On August of that year, a press conference was convened to draw attention to several issues: the injustice being perpetrated upon the chiropractic profession; the necessity for protection of the public’s rights; and the need for the provincial government to fully recognize the scope of the chiropractic diploma.  Then ACQ President Dr. Mireille Duranleau used the occasion to inform the media about chiropractic’s challenge to the Office des professions du Québec.  The president of the chiropractic students association, Guillaume Corbin, was present, along with the ACQ’s legal team.

The unfolding story was scrutinized by the province’s media, which speculated that UQTR could lose its CCEC accreditation.  On- and off-campus student protests took place at UQTR. During the next winter and spring, a special committee formed by chiropractic patients organized a province-wide petition demanding that the right to diagnose be confirmed for chiropractors.  Meetings were held individually with political representatives in all of Quebec’s constituencies, and committee representatives attended various political conventions.  An impressive 124,000 signatures were added to the petition that was submitted to the Assemblée nationale du Québec on August 22, 2001.

Many chiropractors went to court to testify on behalf of the chiropractic profession, including: Normand Danis, DC, president of the OCQ; Mireille Duranleau, the ACQ president; Pierre Boucher, DC, PhD, president of the Fondation chiropratique du Québec; Gérard Bérubé, DC, former OCQ administrator; and Scott Haldeman, DC, MD, PhD, a leading chiropractic scientist, author, and educator.  On February 25, 2003, Mr. Justice Gilles Blanchet of the Superior Court of Quebec ruled against the chiropractic profession.  It was a major disappointment resulting in the dramatic events of May 24, 2003, when more than 3,000 people marched in the rain and cold through the streets of Montreal.  The crowd gathered in front of the premier’s office to demonstrate their support for chiropractors.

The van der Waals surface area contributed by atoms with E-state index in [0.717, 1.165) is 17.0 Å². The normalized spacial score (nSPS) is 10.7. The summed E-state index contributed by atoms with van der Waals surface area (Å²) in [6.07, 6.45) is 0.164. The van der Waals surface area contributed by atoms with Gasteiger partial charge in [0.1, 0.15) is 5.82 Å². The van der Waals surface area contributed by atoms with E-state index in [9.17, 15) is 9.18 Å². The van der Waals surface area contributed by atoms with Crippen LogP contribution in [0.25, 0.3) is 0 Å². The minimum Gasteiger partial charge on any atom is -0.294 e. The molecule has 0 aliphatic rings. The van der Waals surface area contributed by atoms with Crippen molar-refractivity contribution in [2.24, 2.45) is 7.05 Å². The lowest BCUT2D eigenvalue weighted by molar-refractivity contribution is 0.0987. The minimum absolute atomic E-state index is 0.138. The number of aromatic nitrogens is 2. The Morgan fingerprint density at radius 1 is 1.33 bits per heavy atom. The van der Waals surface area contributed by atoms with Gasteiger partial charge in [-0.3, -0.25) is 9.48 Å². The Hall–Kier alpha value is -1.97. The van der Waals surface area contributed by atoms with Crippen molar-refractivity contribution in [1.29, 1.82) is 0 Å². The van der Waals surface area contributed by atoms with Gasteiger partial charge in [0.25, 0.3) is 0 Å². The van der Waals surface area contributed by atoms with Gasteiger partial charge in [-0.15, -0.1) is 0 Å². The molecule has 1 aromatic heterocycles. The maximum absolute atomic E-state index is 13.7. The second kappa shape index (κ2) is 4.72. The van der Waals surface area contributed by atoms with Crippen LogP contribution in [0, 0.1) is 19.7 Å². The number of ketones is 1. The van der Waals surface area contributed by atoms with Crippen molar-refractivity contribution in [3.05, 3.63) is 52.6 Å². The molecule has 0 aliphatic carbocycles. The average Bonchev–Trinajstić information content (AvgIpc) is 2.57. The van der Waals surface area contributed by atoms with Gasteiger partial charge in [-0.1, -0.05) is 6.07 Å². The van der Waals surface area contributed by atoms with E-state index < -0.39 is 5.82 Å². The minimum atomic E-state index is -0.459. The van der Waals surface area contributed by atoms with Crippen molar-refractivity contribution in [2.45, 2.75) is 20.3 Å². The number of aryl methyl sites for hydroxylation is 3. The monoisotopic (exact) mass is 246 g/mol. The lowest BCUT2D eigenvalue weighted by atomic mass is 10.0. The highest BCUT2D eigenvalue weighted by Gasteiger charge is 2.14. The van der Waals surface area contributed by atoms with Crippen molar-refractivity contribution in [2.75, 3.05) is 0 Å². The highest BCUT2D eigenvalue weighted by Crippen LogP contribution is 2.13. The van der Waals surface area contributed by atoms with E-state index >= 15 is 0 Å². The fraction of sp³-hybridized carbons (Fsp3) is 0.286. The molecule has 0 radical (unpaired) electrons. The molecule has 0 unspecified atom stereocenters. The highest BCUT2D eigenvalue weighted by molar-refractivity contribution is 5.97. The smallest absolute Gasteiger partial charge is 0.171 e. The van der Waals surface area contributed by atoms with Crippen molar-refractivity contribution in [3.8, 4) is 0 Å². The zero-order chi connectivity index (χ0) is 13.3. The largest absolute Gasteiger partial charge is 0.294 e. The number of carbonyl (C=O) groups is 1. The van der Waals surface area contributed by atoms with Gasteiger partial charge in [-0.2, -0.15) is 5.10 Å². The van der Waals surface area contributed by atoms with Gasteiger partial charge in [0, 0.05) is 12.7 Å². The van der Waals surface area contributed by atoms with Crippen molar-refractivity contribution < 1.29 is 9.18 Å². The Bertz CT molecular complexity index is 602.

Under the leadership of Dr. Normand Danis, the profession decided to appeal the decision. Louise Taché-Piette, the legal advisor for the OCQ, reframed the chiropractors’ position.  Representatives of the Office des professions du Québec and the medical profession also appeared before the three judges of Quebec’s highest court.  In a stunning reversal, La Cour d’Appel du Quebéc overturned the previous Superior Court decision.  This was a resounding reaffirmation of chiropractors’ right to diagnose within their scope of practice, on the basis of clinical and radiological analysis, according to Quebec law.

Dr. Normand Danis, in speaking with the media, noted that the decision would serve as a catalyst for other issues facing the profession, such as the development of clinical research, diagnosis technologies, and direct access to chiropractic care for WCB and automobile accident victims.

This historic victory showed that external forces, including the medical profession, were once again unable to suppress chiropractic.  Back in 1905, it was bitter medicine for some medical doctors to accept that radiology was not their exclusive domain; a century later they had to concede diagnosis to chiropractors.  In the context of governmental reform of all regulation acts for Quebec health professions, chiropractic is now in a solid legislation position to ensure total access to differential diagnosis tools for chiropractic patients.•